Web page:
Wondering what the Tournament of Champions is, and how we got here? Read more about our 50th Anniversary Celebration and get caught up on all the matches so far.

“A great match-up,” Tim Mayotte says. A battle of baseline “beasts,” Leif Shiras agrees. Nadal and Agassi were the premier hitters of their generations, and they would have had a titanic rivalry if they had been the same age. But by the time they faced off in reality, in 2005 and 2006, Agassi was 35 and nearing retirement; it was Nadal who knocked him out of Wimbledon for the last time.

Each man won with his forehand and backhand rather than his serve, and each was successful on all surfaces—Agassi and Nadal are two of just four men in the Open era to complete career Grand Slams. A match between them would have been decided by who could assert his will, in his own way, from the backcourt. Could Nadal push Agassi back with his topspin? Or would Andre take those balls on the rise and rush Rafa?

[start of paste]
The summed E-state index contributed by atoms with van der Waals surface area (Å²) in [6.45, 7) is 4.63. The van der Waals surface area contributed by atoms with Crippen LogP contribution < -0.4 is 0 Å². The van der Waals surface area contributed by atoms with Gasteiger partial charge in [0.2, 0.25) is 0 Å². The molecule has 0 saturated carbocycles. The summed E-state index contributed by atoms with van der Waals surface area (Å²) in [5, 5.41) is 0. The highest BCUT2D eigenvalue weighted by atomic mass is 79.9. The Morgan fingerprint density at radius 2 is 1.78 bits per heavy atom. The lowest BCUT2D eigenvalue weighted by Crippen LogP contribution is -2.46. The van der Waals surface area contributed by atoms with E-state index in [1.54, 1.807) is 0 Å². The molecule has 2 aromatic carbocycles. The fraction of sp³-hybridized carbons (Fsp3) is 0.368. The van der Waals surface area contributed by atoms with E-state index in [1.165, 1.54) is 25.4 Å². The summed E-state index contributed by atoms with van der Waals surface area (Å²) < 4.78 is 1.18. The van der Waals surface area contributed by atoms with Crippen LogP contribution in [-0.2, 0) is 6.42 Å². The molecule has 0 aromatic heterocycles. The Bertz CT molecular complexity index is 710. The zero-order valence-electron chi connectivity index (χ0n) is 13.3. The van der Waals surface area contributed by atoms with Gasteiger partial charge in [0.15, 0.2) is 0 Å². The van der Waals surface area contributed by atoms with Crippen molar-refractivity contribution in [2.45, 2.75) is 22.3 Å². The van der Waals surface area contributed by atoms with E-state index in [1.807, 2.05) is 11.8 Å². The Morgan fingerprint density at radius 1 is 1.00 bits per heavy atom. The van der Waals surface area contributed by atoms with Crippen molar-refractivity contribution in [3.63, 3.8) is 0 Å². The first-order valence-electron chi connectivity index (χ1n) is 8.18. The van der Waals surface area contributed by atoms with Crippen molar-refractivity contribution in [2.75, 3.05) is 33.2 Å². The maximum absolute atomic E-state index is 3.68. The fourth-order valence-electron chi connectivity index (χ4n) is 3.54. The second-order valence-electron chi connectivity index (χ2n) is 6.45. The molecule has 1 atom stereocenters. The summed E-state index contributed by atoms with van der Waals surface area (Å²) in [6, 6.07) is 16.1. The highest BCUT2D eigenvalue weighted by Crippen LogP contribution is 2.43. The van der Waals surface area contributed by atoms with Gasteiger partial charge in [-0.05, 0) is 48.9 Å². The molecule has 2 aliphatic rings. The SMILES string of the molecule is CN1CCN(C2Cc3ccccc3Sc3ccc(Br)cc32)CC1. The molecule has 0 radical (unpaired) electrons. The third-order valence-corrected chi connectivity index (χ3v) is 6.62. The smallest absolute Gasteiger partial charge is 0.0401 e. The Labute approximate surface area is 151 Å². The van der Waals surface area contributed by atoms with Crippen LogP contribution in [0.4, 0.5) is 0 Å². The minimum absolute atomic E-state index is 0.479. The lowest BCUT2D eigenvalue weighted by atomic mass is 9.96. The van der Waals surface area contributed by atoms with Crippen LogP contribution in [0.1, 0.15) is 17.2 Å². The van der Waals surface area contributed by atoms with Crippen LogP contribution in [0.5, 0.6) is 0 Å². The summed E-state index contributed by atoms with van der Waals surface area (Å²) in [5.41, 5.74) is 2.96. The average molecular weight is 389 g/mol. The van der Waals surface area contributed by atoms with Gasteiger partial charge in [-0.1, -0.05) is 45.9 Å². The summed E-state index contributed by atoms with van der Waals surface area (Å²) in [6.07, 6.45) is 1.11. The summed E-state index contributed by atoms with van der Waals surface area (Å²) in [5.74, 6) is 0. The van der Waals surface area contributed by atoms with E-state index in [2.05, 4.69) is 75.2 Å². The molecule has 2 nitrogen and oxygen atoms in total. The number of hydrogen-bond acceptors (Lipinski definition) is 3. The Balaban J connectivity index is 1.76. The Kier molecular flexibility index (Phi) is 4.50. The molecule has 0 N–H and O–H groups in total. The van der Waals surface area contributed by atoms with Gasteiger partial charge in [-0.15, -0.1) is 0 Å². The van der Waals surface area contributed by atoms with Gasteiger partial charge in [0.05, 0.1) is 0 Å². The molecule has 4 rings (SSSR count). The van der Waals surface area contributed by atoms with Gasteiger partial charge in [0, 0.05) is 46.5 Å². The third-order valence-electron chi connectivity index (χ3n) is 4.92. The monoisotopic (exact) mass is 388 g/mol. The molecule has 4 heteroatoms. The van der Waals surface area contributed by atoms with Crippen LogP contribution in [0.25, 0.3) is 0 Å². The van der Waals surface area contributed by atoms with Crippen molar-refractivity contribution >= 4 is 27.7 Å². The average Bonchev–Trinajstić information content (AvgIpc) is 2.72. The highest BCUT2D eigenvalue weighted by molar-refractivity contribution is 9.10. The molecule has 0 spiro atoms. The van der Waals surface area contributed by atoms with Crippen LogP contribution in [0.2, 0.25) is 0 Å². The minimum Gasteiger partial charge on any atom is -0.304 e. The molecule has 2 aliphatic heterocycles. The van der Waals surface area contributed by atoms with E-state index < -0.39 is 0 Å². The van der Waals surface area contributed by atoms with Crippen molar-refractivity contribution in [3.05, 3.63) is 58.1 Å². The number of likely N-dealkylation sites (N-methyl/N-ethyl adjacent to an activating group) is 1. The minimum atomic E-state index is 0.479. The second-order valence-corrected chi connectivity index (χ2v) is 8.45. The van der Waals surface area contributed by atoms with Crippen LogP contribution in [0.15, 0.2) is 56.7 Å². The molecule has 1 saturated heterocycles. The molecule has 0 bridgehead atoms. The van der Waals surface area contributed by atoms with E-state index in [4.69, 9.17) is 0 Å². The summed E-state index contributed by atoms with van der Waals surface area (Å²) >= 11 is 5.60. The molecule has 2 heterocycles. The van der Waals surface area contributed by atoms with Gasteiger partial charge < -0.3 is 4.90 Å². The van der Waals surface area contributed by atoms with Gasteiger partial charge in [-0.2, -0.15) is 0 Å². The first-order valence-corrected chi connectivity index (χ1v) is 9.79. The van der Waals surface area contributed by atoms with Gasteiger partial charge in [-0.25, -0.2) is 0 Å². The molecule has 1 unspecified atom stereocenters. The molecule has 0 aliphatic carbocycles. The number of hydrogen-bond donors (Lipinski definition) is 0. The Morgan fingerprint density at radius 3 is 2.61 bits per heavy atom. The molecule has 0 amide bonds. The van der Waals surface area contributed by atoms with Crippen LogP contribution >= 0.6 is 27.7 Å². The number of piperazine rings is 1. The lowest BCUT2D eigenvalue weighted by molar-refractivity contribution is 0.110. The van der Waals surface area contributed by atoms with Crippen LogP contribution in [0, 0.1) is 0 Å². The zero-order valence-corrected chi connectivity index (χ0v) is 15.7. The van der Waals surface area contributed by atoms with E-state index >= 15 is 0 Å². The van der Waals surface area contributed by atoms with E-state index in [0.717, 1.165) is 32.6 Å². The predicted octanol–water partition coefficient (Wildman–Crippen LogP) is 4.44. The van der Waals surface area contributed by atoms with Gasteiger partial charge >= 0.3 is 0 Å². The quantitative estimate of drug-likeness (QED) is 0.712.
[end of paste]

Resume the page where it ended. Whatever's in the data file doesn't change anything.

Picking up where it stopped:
Nadal’s speed and defense may have been the difference. “Despite being an efficient and balanced mover,” Mayotte says, “Agassi was not a fast one. Nadal’s angles would drive Andre off the court.” Still, while Nadal would be favored on clay, Agassi was every bit his match on his own natural surface, hard courts. A final tug of war on grass would have been a sight for tennis fans to see. As for the result, Brad Gilbert, Agassi’s old coach, admits that he has it going to the stubborn Spaniard. “Nadal begrudgingly toughs out Andre,” Gilbert says.

Quarterfinal: (2) Rafael Nadal vs. (10) Andre Agassi

Quarterfinal: (2) Rafael Nadal vs. (10) Andre Agassi